News site blocked
LONDON — Public access to the website for the U.K.’s leading LGBT news-magazine has been blocked by Virgin Active, a nationwide gym and fitness company.
Pink Paper reported the news on July 2, after being notified their site was censored by a reader and Virgin Active customer.
The company says the website is blocked to protect minors. When trying to access the site on Virgin Active internet services, a user will see an error message explaining why the site is blocked.
The message reads, “The website you are trying to access has been blocked. Whilst it is not our intention to be ‘big brother’ like, our internet terminals can be used by young children and we have a moral obligation to parents and guardians to ensure unsuitable content is not available via our network.”
A spokesman for the company told the magazine that their filtering service is operated by E-Safe, a division of IBM. “This is not discriminatory practice targeted against Pink Paper,” the spokesperson said.
A request to remove the filter on Pink Paper has been sent to E-Safe, who will “consider the option.”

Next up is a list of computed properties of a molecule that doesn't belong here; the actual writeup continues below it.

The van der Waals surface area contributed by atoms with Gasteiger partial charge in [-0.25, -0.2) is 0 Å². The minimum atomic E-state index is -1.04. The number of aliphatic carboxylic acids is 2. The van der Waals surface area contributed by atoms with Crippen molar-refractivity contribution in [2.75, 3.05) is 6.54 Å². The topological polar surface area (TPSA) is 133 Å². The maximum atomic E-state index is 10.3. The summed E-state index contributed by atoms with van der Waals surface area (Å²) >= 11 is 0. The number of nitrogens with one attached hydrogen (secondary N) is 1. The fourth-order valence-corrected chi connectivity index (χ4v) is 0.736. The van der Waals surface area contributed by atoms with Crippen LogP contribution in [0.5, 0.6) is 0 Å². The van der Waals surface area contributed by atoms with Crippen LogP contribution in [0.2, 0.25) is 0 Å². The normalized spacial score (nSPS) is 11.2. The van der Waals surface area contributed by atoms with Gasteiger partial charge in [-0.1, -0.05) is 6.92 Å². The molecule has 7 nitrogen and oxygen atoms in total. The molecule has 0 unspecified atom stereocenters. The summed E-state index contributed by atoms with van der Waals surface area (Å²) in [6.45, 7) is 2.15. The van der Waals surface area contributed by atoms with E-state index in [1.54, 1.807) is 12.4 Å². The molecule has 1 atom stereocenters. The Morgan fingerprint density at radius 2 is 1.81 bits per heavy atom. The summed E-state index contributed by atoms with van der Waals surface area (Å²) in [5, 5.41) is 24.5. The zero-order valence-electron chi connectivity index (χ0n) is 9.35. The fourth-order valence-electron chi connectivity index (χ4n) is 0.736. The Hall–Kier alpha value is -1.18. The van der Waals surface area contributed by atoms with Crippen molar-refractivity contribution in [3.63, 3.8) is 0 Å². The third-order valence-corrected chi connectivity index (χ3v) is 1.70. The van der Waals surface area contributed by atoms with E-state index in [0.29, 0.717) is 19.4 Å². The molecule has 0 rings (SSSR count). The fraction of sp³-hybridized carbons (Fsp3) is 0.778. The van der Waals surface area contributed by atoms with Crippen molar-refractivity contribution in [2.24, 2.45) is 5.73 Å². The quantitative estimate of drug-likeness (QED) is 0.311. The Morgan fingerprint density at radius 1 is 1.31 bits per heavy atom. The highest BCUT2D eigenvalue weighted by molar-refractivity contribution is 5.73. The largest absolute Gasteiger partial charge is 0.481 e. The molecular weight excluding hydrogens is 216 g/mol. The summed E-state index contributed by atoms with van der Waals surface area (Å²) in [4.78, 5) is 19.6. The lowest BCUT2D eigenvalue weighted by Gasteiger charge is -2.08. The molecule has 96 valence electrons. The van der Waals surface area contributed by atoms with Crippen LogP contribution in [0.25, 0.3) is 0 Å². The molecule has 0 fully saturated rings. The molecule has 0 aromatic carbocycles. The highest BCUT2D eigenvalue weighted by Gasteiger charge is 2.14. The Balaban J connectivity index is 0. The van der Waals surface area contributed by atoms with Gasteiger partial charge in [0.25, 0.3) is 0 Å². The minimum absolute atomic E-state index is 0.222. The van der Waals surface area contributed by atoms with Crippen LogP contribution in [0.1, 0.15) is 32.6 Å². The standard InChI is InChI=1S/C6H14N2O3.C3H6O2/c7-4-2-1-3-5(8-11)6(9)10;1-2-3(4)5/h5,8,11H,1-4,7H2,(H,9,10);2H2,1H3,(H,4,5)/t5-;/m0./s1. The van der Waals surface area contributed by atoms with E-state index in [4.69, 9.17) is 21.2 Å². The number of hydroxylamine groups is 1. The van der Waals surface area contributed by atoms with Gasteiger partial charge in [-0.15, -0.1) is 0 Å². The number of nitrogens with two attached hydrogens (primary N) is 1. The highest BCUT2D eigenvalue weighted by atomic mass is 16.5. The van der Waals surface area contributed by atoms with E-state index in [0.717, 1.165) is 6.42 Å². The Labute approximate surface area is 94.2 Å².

Sodomy law overturned
NEW DELHI — The High Court here declared India’s anti-sodomy law unconstitutional on July 2. The law, which dates to the British colonial era, punished “carnel intercourse against the order of nature” with sentences up to 10 years imprisonment and a fine.
The Naz Foundation, an advocacy group, successfully petitioned the court to overturn Section 377 of the Indian Penal Code. They argued that the code was used to criminalize consensual adult behavior and that it violated the nation’s constitutional guarantee of personal liberty.
Writing for the court, Justice S. Muralidhar said, “In our view, Indian Constitutional law does not permit the statutory criminal law to be held captive by the popular misconceptions of who the LGBTs are. It cannot be forgotten that discrimination is antithesis of equality and that it is the recognition of equality which will foster the dignity of every individual.”
According to LGBT journalist Rex Wockner, the New Delhi court decision applies nationwide unless appealed to the Indian Supreme Court. Other sources, however, claim the decision is only binding within the Union Territory of Delhi.
The Times of India reported that the government is unlikely to appeal the case to the higher court, despite receiving pressure from religious groups.